A village of some 5,000 people, Qusra lies around five kilometers from the town of Duma, whose name gained international fame after Jewish extremists carried out an arson attack on a Palestinian home that killed an 18-month-old and his parents last summer.

Driving into Qusra from the north, Palestinian residents skirt around the illegal settlement of Migdalim. To the south lies the Esh Kodesh outpost.

“When they came, they started expanding little by little, closer to the village,” one of the guards, Muataz, explained. Around five years ago farmers began waking up in the morning to find their fields damaged and livestock stolen.

“The people of Esh Kodesh, they don’t just steal our land; they attack farmers, attack families, burn land, steel sheep, and cut olive trees,” Muataz said.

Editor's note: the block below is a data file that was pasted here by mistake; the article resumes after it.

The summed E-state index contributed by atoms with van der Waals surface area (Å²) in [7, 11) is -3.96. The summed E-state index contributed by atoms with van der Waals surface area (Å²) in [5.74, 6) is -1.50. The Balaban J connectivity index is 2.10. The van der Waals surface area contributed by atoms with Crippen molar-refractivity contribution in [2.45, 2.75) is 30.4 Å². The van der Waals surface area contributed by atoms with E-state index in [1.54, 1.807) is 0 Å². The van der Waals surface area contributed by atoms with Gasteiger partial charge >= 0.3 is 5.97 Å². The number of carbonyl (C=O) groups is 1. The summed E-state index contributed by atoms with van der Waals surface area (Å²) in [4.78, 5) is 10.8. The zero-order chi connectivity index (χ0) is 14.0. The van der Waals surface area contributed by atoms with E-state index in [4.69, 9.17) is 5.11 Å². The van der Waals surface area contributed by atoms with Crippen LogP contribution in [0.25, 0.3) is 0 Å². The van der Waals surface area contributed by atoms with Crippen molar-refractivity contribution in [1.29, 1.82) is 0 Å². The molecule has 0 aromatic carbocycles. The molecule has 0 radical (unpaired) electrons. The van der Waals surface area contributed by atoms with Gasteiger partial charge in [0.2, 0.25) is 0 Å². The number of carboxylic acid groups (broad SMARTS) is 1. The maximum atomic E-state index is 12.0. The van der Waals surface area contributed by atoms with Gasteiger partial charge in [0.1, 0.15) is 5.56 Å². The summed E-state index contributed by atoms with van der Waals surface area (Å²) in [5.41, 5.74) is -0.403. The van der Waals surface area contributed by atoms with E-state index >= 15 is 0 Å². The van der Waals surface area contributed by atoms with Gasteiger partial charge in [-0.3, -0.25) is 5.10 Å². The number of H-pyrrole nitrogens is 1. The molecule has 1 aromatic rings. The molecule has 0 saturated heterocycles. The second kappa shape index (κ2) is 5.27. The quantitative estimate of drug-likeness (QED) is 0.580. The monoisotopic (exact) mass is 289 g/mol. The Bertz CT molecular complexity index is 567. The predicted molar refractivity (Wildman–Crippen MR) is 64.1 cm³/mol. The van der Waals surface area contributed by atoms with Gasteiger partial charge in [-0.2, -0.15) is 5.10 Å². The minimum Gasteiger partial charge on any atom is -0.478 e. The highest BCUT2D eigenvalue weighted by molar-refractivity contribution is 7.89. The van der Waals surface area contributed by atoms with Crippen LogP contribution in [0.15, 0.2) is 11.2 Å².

Established in 2000 and never officially recognized by the Israeli government, Esh Kodesh is reported to be home to several ultranationalist Israelis who have made a name for themselves through their oft-violent attempts to displace Palestinians living next to them.

A handful of Esh Kodesh residents have been tried and charged in Israeli courts for so-called “price tag attacks,” but Qusra residents said the settlers carry out attacks freely and without prosecution, often in the presence of armed Israeli forces stationed in the area for the settlers’ protection.

Residents told Ma’an that filing complaints following attacks can lead to punitive reprisals from Israeli authorities, including the revocation of work permits into Israel or increased military presence.

Qusra residents eventually proposed organizing a night patrol in 2011, the same year that settlers set the village mosque on fire following Israel’s demolition of a number of structures in nearby illegal outposts.

A view from the main watchman's building overlooking Palestinian agricultural land in Qusra's southern outskirts, bordered by the illegal Esh Kodesh outpost. (MaanImages/Emily Mulder)

Forming patrols